But Mary’s position was not secure. After Anne supplanted her in the King’s affections, Mary lost her husband to the sweating sickness and found herself with children to support (two of them possibly fathered by Henry), and no steady income. “In the book, and probably more so in our adaptation, she’s actually in quite a dangerous position. She relies on the benevolence of her sister which, as we find, runs out.”
What’s past is prologue
Charity attended Claverham Community College and Bexhill College. Her family is still in Sussex, and she visits as much as she can. A couple of years ago she had an acting job in America in Mockingbird Lane (a television film based on The Munsters) where two worlds collided in rather an interesting way. “Eddie Izzard played Grandpa Munster and I played his granddaughter, Marilyn Munster. I found out that he’s from the Bexhill area and we got on really well…” The two bonded over the peripatetic life of an actor. “I really admire him because he does so much for Bexhill, particularly the De La Warr Pavilion. He puts lots of money into arts projects and he is always thinking creatively about what he can do and how he can be involved. I hope that when I am as rich and famous as him I can do the same thing!”
Charity originally wanted to be an archaeologist and did work experience at Bexhill Museum “…but it was so boring because I had to categorise loads of tiny shells. I was just putting loads of tiny shells into bags. I remember thinking ‘Mmm, this archaeology thing… there’s a lot of administration’.”
Charity recently opened a vintage shop in South East London called Charlie Foxtrot Vintage with her business partner, Frances Miller. They also make short films together, including Memento Vitae, which deals with costumes as artefacts. It’s quite a thing, balancing a business with an acting career that can take you far from home at a moment’s notice, but “I have always had a very busy life and my brain has always been quite busy.”
Charity initially held back from an acting career, only deciding to fully commit after taking a gap year after school. She cites the uncertainty, but I think it’s that active cerebrum – she just didn’t want to categorise herself. Once she had made the decision ,“I thought to myself, if this works out then hopefully you’ll get to play lots of different parts that mean you’re engaging in lots of different subjects and periods of history, and you’re learning lots of new skills.
“I have been so lucky that I have been able to do all the different things I wanted to do through acting. I have learnt to horse-ride, to sword-fight, I have wandered around beautiful old country estates in Regency dress in Sense and Sensibility: I feel so lucky to have that as a job. I always treasure it and if it ever runs out I will think I’ve had a good innings.”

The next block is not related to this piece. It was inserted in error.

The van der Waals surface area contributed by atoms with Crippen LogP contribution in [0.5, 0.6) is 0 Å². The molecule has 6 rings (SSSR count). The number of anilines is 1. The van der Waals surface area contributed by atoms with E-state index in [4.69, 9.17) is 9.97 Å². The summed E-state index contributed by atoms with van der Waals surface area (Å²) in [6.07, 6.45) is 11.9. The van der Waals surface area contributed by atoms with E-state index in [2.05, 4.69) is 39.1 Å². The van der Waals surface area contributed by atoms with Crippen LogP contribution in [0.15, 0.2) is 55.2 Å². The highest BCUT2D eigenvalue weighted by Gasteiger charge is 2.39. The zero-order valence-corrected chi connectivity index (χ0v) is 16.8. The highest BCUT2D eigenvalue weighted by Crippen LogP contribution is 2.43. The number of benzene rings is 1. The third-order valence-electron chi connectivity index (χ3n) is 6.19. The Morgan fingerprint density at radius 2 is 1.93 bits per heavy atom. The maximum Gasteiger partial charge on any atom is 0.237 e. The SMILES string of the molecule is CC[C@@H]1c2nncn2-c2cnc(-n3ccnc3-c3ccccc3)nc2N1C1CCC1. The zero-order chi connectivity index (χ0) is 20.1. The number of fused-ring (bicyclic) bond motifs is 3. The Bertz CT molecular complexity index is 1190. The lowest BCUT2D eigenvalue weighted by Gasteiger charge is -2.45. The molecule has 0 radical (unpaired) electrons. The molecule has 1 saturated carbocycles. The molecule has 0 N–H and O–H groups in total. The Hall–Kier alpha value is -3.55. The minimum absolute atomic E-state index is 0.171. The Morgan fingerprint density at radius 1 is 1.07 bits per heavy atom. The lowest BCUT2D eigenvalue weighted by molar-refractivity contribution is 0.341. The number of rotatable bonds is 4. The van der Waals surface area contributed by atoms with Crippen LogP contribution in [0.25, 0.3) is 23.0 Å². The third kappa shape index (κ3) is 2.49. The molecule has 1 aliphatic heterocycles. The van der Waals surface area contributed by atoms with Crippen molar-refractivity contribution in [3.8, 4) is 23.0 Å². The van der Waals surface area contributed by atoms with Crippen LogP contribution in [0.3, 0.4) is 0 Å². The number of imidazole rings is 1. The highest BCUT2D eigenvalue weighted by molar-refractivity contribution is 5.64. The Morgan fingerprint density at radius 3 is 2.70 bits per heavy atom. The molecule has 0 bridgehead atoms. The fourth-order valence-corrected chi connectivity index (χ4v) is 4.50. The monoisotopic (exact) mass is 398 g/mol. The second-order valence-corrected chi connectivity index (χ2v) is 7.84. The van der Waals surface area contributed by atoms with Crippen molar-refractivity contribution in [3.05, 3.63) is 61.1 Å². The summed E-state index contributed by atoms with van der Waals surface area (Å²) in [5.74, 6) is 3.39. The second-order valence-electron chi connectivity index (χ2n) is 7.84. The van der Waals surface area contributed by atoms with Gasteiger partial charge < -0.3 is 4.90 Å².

It is an oft-repeated credo of historians that looking to the past helps us better understand the present. And for this Bexhill actress, portraying the past is paving the way to a glittering future.
My favourite Sussex
• Place to visit - I love the De La Warr Pavilion, it’s so beautiful. That promenade on Bexhill seafront, I used to go there as a kid all the time. I particularly love the sea and I really miss it, living in London as I do. Sometimes it’s so nice just to take a deep breath and sit by the sea. I recently wanted to get a beach hut but they’re really expensive, I can’t possibly do it!
• Shop - Bexhill has really cool, tiny old teashops and there are a lot of really lovely vintage places. I have a vintage shop in London so I’m predisposed to being interested in that. I love the Old Town in Hastings and there’s an amazing shop there called The Home Store that I went into the other day. It’s a totally refurbished Victorian shop and they have exposed the skeleton of the house. They have merchandised that shop so beautifully.
• Building - I love Hastings Pier and I used to go there a lot as a kid. I used to go clubbing on the end of the pier. My Nan is in a retirement home near the pier and I remember when the pier burnt down, going to visit my Nan and a lot of the elderly ladies were just so sad about it because of the history. They used to go to dances at the end of the pier – as I did, but perhaps a different type of dancing!
A friend of mine from school has been on the panel and has been quite instrumental in raising money to bring Hastings Pier back. It’s a sort of co-op situation now. They’ve got government funding but also a lot of local people have stakes in the pier, so it’s going to be quite exciting when that fully opens.